Dying Man’s Daily journal – heart attacks


There has been some obvious interest in having me share my heart attack experiences and I have had 5. I am going too try to describe it from my own perspective, as I experienced it. None of them have been as dramatic the seen on TV, where the person suddenly grabs at their chest, maybe gasps once or twice and collapses unconscious to the ground. I am sure some may have had that experience, it is just I have not. Symptoms can vary widely and there is even a huge difference between what is generally experienced by a male or a female. I have to wonder how many know that. Well it is true.
Yesterday, I decided before I start describing my experiences and symptoms, it might be wise to visit a medical site, copy and post their descriptions of and the symptoms of a heart attack. Their general description may be more informative than my personal/individuals description. I copied the info from the Mayo Clinic and actually had a post up yesterday for a short while with that information. I am not even sure why I checked it. I just put up my posts as they are and that is it. I am glad I did though as some how with the copying and pasting it got all garbled and I deleted that post.
From Mayo Clinic web site, can not seem to get the link to work for the direct connection.

Typical heart attack symptoms

Symptom

Description

Chest discomfort or pain

This discomfort or pain can feel like a tight ache, pressure, fullness or squeezing in the center of your chest lasting more than a few minutes. This discomfort may come and go.

Upper body pain

Pain or discomfort may spread beyond your chest to your shoulders, arms, back, neck, teeth or jaw. You may have upper body pain with no chest discomfort.

Stomach pain

Pain may extend downward into your abdominal area and may feel like heartburn.

Shortness of breath

You may pant for breath or try to take in deep breaths. This often occurs before you develop chest discomfort or you may not experience any chest discomfort.

Anxiety

You may feel a sense of doom or feel as if you’re having a panic attack for no apparent reason.

Lightheadedness

In addition to chest pressure, you may feel dizzy or feel like you might pass out.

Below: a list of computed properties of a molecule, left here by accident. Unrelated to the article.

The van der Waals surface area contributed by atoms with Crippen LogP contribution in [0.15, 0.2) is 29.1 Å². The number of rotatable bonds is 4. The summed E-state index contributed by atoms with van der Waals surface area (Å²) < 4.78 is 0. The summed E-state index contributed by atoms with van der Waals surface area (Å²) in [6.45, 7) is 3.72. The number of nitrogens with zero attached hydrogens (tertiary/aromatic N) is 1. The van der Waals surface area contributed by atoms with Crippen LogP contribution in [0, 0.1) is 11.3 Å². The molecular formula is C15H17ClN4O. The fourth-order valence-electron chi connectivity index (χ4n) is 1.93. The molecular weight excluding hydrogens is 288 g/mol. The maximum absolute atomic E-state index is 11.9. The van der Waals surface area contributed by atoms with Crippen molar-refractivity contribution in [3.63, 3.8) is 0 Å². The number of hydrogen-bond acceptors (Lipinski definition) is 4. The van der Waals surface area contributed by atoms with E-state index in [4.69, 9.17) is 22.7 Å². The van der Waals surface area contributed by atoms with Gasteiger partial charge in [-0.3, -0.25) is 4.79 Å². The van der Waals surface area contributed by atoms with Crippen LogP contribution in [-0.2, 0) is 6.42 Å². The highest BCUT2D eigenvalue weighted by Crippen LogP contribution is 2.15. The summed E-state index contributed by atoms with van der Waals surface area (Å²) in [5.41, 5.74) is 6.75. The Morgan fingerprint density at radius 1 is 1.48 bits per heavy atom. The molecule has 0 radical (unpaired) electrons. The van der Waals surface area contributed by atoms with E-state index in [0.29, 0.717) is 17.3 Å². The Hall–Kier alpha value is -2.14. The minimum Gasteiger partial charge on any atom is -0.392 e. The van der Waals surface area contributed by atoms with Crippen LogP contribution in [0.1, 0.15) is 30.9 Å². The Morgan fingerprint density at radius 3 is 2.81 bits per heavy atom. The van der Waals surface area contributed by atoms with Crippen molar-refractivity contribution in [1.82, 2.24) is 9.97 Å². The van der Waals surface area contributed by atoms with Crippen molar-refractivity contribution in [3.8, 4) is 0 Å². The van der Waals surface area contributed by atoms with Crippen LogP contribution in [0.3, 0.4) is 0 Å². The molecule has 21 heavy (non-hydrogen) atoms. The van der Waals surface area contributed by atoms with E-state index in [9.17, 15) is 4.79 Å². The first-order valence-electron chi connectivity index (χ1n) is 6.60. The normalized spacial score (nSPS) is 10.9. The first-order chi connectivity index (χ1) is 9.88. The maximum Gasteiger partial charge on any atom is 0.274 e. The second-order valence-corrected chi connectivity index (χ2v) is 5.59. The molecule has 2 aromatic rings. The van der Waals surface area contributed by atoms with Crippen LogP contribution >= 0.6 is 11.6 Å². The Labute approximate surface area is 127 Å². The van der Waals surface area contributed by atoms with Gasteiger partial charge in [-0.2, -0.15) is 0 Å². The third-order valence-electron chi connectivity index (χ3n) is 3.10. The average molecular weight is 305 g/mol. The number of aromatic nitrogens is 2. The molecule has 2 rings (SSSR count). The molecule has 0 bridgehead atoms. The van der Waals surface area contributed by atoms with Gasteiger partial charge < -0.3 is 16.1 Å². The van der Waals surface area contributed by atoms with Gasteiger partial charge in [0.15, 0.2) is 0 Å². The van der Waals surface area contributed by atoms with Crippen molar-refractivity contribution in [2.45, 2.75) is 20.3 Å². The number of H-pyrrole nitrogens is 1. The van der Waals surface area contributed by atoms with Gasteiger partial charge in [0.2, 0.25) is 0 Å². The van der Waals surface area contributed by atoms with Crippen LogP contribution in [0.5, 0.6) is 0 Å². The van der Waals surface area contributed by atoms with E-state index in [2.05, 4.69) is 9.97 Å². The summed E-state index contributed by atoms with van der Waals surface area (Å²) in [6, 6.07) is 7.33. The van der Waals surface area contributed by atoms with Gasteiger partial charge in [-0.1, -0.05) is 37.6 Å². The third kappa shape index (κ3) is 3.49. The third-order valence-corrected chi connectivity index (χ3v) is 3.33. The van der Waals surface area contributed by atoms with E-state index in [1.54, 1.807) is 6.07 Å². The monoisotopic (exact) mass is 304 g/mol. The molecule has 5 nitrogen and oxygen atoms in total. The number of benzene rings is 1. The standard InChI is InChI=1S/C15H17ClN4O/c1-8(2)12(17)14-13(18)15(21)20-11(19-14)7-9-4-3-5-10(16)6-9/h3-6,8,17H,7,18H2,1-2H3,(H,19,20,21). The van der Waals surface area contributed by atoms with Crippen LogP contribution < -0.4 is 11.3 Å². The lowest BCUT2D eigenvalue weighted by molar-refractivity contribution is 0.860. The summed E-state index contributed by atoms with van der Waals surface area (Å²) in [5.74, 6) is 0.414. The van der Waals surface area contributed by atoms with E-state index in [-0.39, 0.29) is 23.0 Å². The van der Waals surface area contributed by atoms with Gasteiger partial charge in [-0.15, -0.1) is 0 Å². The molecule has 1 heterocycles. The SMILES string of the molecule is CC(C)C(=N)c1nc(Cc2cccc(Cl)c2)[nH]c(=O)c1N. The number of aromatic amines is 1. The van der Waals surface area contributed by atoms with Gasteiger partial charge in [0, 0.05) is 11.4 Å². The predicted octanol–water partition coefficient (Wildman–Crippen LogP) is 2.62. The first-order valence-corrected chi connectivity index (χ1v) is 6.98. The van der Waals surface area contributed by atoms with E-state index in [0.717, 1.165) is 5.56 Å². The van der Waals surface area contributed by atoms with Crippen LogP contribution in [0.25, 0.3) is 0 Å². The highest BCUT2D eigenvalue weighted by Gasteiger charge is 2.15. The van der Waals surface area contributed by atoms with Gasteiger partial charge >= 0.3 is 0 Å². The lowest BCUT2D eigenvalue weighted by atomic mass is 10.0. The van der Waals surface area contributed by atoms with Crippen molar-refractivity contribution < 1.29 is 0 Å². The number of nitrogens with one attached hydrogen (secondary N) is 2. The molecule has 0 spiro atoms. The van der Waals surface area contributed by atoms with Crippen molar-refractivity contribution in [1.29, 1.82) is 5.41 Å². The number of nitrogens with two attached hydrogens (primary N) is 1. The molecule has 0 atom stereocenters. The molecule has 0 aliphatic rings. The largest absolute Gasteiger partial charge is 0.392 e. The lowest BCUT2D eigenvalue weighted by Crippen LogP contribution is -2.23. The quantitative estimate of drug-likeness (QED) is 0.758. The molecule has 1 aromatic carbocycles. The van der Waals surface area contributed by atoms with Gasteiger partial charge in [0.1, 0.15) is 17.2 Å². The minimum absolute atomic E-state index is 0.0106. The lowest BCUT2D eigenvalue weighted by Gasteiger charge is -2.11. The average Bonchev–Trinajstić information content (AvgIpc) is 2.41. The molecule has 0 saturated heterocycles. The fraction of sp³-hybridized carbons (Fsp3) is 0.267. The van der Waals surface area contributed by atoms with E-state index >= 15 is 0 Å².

Sweating

You may suddenly break into a sweat with cold, clammy skin.

Nausea and vomiting

You may feel sick to your stomach or vomit.

Most heart attacks begin with subtle symptoms — with only discomfort that often is not described as pain. The chest discomfort may come and go. Don’t be tempted to downplay your symptoms or brush them off as indigestion or anxiety.

Don’t “tough out” heart attack symptoms for more than five minutes. Call 911 or other emergency medical services for help. If you don’t have access to emergency medical services, have someone drive you to the nearest hospital. Drive yourself only as a last resort, if there are absolutely no other options.

Heart attack symptoms vary widely. For instance, you may have only minor chest discomfort while someone else has excruciating pain. One thing applies to everyone, though: If you suspect you’re having a heart attack, call for emergency medical help immediately.

Additional heart attack symptoms in women

Women may have all, none, many or a few of the typical heart attack symptoms. For women, the most common heart attack symptom is still some type of pain, pressure or discomfort in the chest. But women are more likely than are men to also have heart attack symptoms without chest pain, such as:
Neck, jaw, shoulder, upper back or abdominal discomfort
Shortness of breath
Nausea or vomiting
Abdominal pain or “heartburn”
Sweating
Lightheadedness or dizziness
Unusual or unexplained fatigue

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2 Responses to Dying Man’s Daily journal – heart attacks

  1. rangewriter says:

    Thanks for sharing this info with us. You never know who’s life will be saved in the sharing of knowledge.

  2. hilarymb says:

    Hi Bill .. thanks for writing about this – and I’m pleased to get here (eventually) to read it … very interesting – it is a much more comprehensive pain than one might think … they comprehensiveness may come and go .. but the range of symptoms again is quite large …

    Thanks so much – Hilary

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